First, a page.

Camp
    As wonderful as this life is, there are days I really look forward to the next. :)

  14. #14
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    Mar 2008
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    Default

    Camp writes: "You won't be able to eat anything if that's your standard."



    Pesticide dependence is your problem, not mine.

    I am a first class cultivator of the earth my friend. Pesticide free. Your statement is absurd. There's lots to eat, your just not the one growing it.

  15. #15
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    Default

    Pesticide dependence is your problem, not mine.

    I am a first class cultivator of the earth my friend. Pesticide free. Your statement is absurd. There's lots to eat, your just not the one growing it.[/QUOTE]

    How do you keep all that pesticide laden rain from hitting your crops?

    Camp
    As wonderful as this life is, there are days I really look forward to the next. :)

  16. #16
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    Dec 2005
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    Volga, SD
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    Default

    The argument posed in this thread is that neonicotinoids "cause" CCD, not whether or not pesticides are good or bad. That, to me, belongs in Tailgater.

    So far, nothing has demonstrated that neonicotinoids cause CCD. And neonicotinoids seem dangerous because insects cannot detect them, which flies in the face of the symptom that CCD hives do not get robbed out for weeks after they fail.

  17. #17
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    Quote Originally Posted by Camp9 View Post

    How do you keep all that pesticide laden rain from hitting your crops?

    Camp
    Good point. But a better question would be, "How do you justifiy your behavior when you poison the rain itself?"

  18. #18
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    Apr 2005
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    College Station, Texas
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    bud writes:
    Unless you are doing paid pollination, the chances of losing your bees to a pesticide kill is about 10,000:1

    tecumseh:
    humm... I don't know where you derived this number but it does sound a bit like it was snatched out of the air.

    I would suspect (reflecting on past experience) that pesticide loss does to some degree depend on location and the general density (human or agriculture activity) of an area.

    suttonbeeman writes:
    I have however quit putting bees in south Florida where my losses were. There are alot of crops growing there and also alot of insecticide use due to citrus greening. I am in north Florida in a area with NO crops

    tecumseh:
    having spend a good deal of time in florida (a long long time ago) I am curious (cats being curious beast) where (general location beyond some non descriptive north/south designation) exactly this loss occurred.

    and just as a point of information much of the south end of florida is a bit like a huge expansive waste treatment plant and the waste component in the water does not necessarily have to originate anywhere near florida since the water that permeates much of the area may have an origin a thousand miles away.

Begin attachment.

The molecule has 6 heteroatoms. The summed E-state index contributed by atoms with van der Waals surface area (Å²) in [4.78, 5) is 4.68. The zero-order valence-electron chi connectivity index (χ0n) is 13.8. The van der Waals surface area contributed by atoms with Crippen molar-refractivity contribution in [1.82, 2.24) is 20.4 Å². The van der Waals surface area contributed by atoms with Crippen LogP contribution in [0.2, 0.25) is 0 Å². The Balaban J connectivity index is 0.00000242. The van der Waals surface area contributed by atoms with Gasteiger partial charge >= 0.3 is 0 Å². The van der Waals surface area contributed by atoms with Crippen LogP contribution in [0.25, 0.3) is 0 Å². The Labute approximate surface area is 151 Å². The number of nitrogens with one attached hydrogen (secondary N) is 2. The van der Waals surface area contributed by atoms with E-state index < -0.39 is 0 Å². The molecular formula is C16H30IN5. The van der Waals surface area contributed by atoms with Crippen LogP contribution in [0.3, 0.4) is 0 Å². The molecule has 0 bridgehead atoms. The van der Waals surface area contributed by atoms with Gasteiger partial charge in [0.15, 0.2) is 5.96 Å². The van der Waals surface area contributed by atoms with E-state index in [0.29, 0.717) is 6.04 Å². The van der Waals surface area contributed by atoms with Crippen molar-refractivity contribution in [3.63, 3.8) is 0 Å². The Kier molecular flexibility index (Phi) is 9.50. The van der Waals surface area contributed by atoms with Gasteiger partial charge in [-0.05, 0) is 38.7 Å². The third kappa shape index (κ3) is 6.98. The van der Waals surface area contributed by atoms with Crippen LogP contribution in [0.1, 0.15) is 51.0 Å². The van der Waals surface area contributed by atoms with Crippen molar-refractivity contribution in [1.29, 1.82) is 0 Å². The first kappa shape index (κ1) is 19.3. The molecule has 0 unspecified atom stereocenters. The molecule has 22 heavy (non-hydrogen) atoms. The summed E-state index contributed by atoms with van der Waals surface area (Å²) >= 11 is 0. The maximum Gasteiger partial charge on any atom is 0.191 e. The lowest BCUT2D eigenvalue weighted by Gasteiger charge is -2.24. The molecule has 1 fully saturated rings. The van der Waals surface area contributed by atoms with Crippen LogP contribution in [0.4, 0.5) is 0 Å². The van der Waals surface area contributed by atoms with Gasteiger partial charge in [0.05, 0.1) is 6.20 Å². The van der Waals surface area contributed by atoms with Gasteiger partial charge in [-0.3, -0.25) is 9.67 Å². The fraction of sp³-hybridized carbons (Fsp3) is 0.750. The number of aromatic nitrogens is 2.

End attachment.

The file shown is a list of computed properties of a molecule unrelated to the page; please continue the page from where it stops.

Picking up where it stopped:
19. #19
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    The mode of action of neonicotinoids is similar to the natural insecticide nicotine, which acts on the central nervous system. In insects, neonicatinoids cause paralysis which leads to death, often within a few hours.

    Bees are insects right ? -beenovice
    Right. So why would symptoms appear in bees (one type of insect) weeks or even months after exposure to neonicotinoids, but appear in other types of insects very shortly after exposure (hours to days)?

    Has anyone else (besides myself) observed bee hives that are experiencing poisoning from neonicotinoid exposure?

  20. #20
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    Default

    Quote Originally Posted by Kieck View Post
    Right. So why would symptoms appear in bees (one type of insect) weeks or even months after exposure to neonicotinoids, but appear in other types of insects very shortly after exposure (hours to days)?

    Has anyone else (besides myself) observed bee hives that are experiencing poisoning from neonicotinoid exposure?
    Bees poisoned by nenocotinoids quickly die. You can see pile of bees in front of the hives. It happened this year all over Europe. A lot of us saw it in real time !

    Let's not fool ourselves anymore. CCD, what not....it just does not matter.
    The fact is we are poisoning ourselves with huge amount of pesticides ( including ones we put into our hives ! ). Higher rates of cancers are visible in rural areas these days. Water is more polluted in the areas where few people live but pesticides are in use than in cities ( it seems impossible but that is the way it is ).

    There is a lot written by some pretty credible people how pesticides damage insects immune systems even in long run and not just immediate kill. Even Bayer itself claims some pesticides are dangerous to bees by only visiting a plant and by gathering nectar and pollen on these plants. While it does not kill adult bees it is dangerous and damages larvae ! So at the end we have pretty "damaged" adult bees.
    Sig